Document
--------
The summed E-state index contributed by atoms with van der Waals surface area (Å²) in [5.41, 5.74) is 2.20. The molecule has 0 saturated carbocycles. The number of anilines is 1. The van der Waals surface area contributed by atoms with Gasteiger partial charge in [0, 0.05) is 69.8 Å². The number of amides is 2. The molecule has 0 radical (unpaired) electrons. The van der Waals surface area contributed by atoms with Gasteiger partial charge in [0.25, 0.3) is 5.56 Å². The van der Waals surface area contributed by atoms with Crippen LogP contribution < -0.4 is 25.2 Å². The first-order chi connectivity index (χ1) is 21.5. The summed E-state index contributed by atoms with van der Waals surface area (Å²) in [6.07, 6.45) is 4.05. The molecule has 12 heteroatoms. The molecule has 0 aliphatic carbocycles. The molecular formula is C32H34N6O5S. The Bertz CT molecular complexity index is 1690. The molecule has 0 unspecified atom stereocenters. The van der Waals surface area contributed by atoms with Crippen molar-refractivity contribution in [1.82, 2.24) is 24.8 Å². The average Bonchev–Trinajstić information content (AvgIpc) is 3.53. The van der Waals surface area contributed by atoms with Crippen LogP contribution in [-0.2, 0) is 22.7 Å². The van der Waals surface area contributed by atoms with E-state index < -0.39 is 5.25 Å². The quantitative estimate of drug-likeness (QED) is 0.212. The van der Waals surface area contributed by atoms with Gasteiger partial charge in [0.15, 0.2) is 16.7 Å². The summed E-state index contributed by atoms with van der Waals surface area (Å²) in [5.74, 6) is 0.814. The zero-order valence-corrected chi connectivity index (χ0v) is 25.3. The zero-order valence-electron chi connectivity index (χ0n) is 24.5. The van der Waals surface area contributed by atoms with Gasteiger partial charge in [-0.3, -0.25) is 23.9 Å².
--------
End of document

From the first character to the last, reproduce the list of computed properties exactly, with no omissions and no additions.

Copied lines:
The summed E-state index contributed by atoms with van der Waals surface area (Å²) in [5.41, 5.74) is 2.20. The molecule has 0 saturated carbocycles. The number of anilines is 1. The van der Waals surface area contributed by atoms with Gasteiger partial charge in [0, 0.05) is 69.8 Å². The number of amides is 2. The molecule has 0 radical (unpaired) electrons. The van der Waals surface area contributed by atoms with Gasteiger partial charge in [0.25, 0.3) is 5.56 Å². The van der Waals surface area contributed by atoms with Crippen LogP contribution < -0.4 is 25.2 Å². The first-order chi connectivity index (χ1) is 21.5. The summed E-state index contributed by atoms with van der Waals surface area (Å²) in [6.07, 6.45) is 4.05. The molecule has 12 heteroatoms. The molecule has 0 aliphatic carbocycles. The molecular formula is C32H34N6O5S. The Bertz CT molecular complexity index is 1690. The molecule has 0 unspecified atom stereocenters. The van der Waals surface area contributed by atoms with Crippen molar-refractivity contribution in [1.82, 2.24) is 24.8 Å². The average Bonchev–Trinajstić information content (AvgIpc) is 3.53. The van der Waals surface area contributed by atoms with Crippen LogP contribution in [-0.2, 0) is 22.7 Å². The van der Waals surface area contributed by atoms with E-state index < -0.39 is 5.25 Å². The quantitative estimate of drug-likeness (QED) is 0.212. The van der Waals surface area contributed by atoms with Gasteiger partial charge in [0.15, 0.2) is 16.7 Å². The summed E-state index contributed by atoms with van der Waals surface area (Å²) in [5.74, 6) is 0.814. The zero-order valence-corrected chi connectivity index (χ0v) is 25.3. The zero-order valence-electron chi connectivity index (χ0n) is 24.5. The van der Waals surface area contributed by atoms with Gasteiger partial charge in [-0.3, -0.25) is 23.9 Å².